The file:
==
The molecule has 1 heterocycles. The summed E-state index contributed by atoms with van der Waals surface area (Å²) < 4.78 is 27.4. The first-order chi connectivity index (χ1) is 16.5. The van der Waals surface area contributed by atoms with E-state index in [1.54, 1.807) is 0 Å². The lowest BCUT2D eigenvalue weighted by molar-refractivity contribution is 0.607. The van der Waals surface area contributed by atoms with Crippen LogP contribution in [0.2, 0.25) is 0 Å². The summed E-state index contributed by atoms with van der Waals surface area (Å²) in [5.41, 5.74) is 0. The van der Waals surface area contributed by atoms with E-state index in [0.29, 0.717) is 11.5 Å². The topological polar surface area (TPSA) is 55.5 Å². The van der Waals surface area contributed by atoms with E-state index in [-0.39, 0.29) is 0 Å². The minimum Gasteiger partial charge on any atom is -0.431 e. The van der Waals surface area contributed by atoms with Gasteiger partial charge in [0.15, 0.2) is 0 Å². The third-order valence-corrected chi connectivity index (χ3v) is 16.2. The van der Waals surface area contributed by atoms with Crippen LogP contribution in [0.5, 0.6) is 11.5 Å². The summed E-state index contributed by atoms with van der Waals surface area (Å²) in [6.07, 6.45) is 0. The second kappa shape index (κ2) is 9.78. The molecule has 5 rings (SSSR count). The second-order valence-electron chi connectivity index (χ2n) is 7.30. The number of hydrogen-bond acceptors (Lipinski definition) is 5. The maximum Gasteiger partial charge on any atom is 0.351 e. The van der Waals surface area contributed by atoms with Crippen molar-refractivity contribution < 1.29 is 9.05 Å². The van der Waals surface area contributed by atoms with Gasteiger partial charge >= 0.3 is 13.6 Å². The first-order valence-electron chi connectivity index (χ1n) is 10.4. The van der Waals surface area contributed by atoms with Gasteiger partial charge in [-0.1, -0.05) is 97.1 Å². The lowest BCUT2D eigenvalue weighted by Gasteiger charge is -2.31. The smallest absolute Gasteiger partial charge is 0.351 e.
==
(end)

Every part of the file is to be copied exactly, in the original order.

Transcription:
The molecule has 1 heterocycles. The summed E-state index contributed by atoms with van der Waals surface area (Å²) < 4.78 is 27.4. The first-order chi connectivity index (χ1) is 16.5. The van der Waals surface area contributed by atoms with E-state index in [1.54, 1.807) is 0 Å². The lowest BCUT2D eigenvalue weighted by molar-refractivity contribution is 0.607. The van der Waals surface area contributed by atoms with Crippen LogP contribution in [0.2, 0.25) is 0 Å². The summed E-state index contributed by atoms with van der Waals surface area (Å²) in [5.41, 5.74) is 0. The van der Waals surface area contributed by atoms with E-state index in [0.29, 0.717) is 11.5 Å². The topological polar surface area (TPSA) is 55.5 Å². The van der Waals surface area contributed by atoms with E-state index in [-0.39, 0.29) is 0 Å². The minimum Gasteiger partial charge on any atom is -0.431 e. The van der Waals surface area contributed by atoms with Gasteiger partial charge in [0.15, 0.2) is 0 Å². The third-order valence-corrected chi connectivity index (χ3v) is 16.2. The van der Waals surface area contributed by atoms with Crippen LogP contribution in [0.5, 0.6) is 11.5 Å². The summed E-state index contributed by atoms with van der Waals surface area (Å²) in [6.07, 6.45) is 0. The second kappa shape index (κ2) is 9.78. The molecule has 5 rings (SSSR count). The second-order valence-electron chi connectivity index (χ2n) is 7.30. The number of hydrogen-bond acceptors (Lipinski definition) is 5. The maximum Gasteiger partial charge on any atom is 0.351 e. The van der Waals surface area contributed by atoms with Crippen molar-refractivity contribution < 1.29 is 9.05 Å². The van der Waals surface area contributed by atoms with Gasteiger partial charge >= 0.3 is 13.6 Å². The first-order valence-electron chi connectivity index (χ1n) is 10.4. The van der Waals surface area contributed by atoms with Gasteiger partial charge in [-0.1, -0.05) is 97.1 Å². The lowest BCUT2D eigenvalue weighted by Gasteiger charge is -2.31. The smallest absolute Gasteiger partial charge is 0.351 e.